RICHMOND, Va. (WRIC) — The Richmond Public Library is home to many books and stories, but now thanks to a father-son art duo it’s also a place for visitors to appreciate one of RVA’s most unique exhibits.
The messages that Jerome W. Jones Jr. and his son, Jeromyah, paint are more than strokes on a canvas. Their exhibit illustrates the journey hundreds of years in the making and offers an experience of walking through the milestones that transcend geography.
“Railroads unseen from the past are a stitch for the studies of a new class,” Jeromyah said. “Four hundred years ago the first enslaved Africans were forced to Virginia.”
Their exhibit aims to explore not only the suffering but the successes of African Americans.
“It would be great to show paintings that really reflect our true character culture and contributions,” explained Jeromyah. “It’s one thing to look at this art and see decorations, but I want them to see declarations.”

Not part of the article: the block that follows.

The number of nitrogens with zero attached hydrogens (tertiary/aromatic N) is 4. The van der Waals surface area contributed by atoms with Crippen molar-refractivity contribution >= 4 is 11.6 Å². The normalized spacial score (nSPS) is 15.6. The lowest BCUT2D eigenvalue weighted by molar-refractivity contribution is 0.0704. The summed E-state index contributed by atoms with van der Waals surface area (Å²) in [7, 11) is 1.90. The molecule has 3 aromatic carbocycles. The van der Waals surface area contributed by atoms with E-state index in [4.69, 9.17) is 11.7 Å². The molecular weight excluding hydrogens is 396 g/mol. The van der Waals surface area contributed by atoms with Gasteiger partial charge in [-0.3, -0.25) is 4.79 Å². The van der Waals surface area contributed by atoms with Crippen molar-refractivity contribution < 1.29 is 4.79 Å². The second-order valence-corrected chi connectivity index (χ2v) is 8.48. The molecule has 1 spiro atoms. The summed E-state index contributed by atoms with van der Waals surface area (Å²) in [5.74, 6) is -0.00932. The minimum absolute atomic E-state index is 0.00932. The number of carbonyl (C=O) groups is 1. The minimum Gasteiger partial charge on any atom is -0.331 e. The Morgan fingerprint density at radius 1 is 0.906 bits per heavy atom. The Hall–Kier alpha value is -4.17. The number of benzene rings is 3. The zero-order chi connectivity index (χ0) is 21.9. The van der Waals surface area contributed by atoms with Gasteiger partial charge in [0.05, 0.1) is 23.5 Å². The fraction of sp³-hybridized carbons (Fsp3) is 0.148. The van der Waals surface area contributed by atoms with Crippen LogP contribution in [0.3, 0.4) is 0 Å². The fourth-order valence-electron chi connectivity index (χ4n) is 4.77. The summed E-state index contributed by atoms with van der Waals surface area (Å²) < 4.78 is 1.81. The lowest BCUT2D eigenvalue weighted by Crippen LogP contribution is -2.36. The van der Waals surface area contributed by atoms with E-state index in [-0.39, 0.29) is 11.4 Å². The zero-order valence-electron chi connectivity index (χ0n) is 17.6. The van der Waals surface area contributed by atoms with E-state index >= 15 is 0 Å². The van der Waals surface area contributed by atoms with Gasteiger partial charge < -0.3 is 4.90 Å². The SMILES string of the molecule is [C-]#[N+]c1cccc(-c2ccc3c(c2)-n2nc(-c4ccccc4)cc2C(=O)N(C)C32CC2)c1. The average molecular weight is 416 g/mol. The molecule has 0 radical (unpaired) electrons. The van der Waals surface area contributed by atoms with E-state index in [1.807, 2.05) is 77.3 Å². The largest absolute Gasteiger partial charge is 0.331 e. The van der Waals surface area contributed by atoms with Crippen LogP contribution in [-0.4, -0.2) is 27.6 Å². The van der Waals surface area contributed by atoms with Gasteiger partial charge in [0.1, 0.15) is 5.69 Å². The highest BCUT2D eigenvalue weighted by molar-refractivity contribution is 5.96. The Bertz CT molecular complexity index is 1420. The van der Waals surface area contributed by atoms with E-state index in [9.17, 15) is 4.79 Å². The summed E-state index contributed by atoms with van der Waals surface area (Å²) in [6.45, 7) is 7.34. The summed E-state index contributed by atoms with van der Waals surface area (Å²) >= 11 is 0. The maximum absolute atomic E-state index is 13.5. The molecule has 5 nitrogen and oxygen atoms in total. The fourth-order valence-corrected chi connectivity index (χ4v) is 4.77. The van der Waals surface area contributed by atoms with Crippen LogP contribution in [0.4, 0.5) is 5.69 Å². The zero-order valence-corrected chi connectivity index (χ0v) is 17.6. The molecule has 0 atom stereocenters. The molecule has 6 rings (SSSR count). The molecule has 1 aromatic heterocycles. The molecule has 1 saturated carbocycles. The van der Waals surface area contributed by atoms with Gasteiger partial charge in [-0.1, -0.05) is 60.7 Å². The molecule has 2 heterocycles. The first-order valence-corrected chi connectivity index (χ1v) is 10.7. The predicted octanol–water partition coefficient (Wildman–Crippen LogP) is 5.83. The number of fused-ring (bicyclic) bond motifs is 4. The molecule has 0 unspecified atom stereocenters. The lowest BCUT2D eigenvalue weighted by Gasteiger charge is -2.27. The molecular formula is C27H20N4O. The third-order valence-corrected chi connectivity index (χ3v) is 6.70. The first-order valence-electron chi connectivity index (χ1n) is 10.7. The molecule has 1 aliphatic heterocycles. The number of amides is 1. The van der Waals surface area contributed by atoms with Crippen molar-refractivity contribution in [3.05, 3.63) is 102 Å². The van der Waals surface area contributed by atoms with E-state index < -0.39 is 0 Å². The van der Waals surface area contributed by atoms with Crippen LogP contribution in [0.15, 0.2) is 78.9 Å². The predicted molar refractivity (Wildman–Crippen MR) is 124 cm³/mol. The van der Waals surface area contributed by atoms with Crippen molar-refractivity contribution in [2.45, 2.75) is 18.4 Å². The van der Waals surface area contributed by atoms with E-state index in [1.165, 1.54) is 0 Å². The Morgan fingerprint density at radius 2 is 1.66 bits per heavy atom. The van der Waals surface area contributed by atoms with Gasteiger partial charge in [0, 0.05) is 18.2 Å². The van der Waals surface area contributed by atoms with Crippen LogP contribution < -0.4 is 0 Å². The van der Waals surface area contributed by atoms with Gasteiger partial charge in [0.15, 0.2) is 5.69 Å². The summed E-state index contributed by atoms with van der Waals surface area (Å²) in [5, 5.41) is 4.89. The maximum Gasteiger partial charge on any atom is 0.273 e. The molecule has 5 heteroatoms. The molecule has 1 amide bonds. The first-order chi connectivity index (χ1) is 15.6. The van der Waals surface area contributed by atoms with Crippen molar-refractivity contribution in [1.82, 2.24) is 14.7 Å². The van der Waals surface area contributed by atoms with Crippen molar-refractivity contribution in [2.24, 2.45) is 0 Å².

Filling the room with positivity, this father-son duo put their lives into their work. Starting at the age of three, Jerome said he was born to paint.
“I’ve always known that’s what I wanted to be in life,” he told 8News. “To know who I am, what I am and where I am, comes from the I am that I am.”
His son picked up a few tricks along the way as well.
“It’s a blessing to be able to see your work hanging on the walls of an institution,” Jeromyah said.
The main branch of the Richmond Public Library offered them a chance to showcase their work through December. Some featured included icons like Muhammad Ali and Dr. Martin Luther King Jr., as well as Richmond natives like Arthur Ashe.
“The banner that we have called ‘I am 400’ has 69 paintings in it between my son and I,” Jerome said.
“And this collection highlights the 400 year history of Africans in America from 1619 to 2019,” Jeromyah continued. “There are so many problems in our world today and people are looking for answers, we feel the gifts that we’ve given can be used to bring attention to solutions for the world’s pollutions.”
The portraits from “I am 400” showcase excellence and teach generations past, present and future.
“From this day on, a greater day will come,” Jeromyah told 8News.